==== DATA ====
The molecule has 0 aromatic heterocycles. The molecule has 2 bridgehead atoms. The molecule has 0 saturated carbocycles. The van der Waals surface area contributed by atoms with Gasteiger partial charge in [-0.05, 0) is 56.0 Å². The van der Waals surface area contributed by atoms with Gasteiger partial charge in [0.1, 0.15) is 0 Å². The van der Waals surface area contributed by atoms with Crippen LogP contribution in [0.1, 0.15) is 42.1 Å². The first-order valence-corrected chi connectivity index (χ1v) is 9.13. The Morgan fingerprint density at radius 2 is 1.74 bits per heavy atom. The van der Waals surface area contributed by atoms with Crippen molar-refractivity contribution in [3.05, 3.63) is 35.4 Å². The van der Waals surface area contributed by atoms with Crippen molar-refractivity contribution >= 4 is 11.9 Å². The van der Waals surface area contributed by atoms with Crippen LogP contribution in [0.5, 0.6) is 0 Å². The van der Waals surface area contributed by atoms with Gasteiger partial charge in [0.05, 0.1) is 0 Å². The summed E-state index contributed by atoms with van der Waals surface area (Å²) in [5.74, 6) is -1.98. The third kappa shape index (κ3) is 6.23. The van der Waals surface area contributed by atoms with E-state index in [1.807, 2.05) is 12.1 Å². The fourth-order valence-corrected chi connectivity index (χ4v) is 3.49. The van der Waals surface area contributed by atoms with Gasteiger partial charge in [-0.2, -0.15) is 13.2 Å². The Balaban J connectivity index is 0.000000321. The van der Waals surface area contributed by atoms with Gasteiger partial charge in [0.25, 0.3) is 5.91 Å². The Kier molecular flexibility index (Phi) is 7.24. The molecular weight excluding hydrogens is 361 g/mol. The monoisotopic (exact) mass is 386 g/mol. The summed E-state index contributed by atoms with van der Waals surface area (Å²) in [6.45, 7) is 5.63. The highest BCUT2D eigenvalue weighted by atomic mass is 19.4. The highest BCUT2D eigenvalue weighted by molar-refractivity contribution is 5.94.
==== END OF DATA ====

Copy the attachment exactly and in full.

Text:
The molecule has 0 aromatic heterocycles. The molecule has 2 bridgehead atoms. The molecule has 0 saturated carbocycles. The van der Waals surface area contributed by atoms with Gasteiger partial charge in [-0.05, 0) is 56.0 Å². The van der Waals surface area contributed by atoms with Gasteiger partial charge in [0.1, 0.15) is 0 Å². The van der Waals surface area contributed by atoms with Crippen LogP contribution in [0.1, 0.15) is 42.1 Å². The first-order valence-corrected chi connectivity index (χ1v) is 9.13. The Morgan fingerprint density at radius 2 is 1.74 bits per heavy atom. The van der Waals surface area contributed by atoms with Crippen molar-refractivity contribution in [3.05, 3.63) is 35.4 Å². The van der Waals surface area contributed by atoms with Crippen molar-refractivity contribution >= 4 is 11.9 Å². The van der Waals surface area contributed by atoms with Crippen LogP contribution in [0.5, 0.6) is 0 Å². The van der Waals surface area contributed by atoms with Gasteiger partial charge in [0.05, 0.1) is 0 Å². The summed E-state index contributed by atoms with van der Waals surface area (Å²) in [5.74, 6) is -1.98. The third kappa shape index (κ3) is 6.23. The van der Waals surface area contributed by atoms with E-state index in [1.807, 2.05) is 12.1 Å². The fourth-order valence-corrected chi connectivity index (χ4v) is 3.49. The van der Waals surface area contributed by atoms with Gasteiger partial charge in [-0.2, -0.15) is 13.2 Å². The Balaban J connectivity index is 0.000000321. The van der Waals surface area contributed by atoms with Gasteiger partial charge in [0.25, 0.3) is 5.91 Å². The Kier molecular flexibility index (Phi) is 7.24. The molecular weight excluding hydrogens is 361 g/mol. The monoisotopic (exact) mass is 386 g/mol. The summed E-state index contributed by atoms with van der Waals surface area (Å²) in [6.45, 7) is 5.63. The highest BCUT2D eigenvalue weighted by atomic mass is 19.4. The highest BCUT2D eigenvalue weighted by molar-refractivity contribution is 5.94.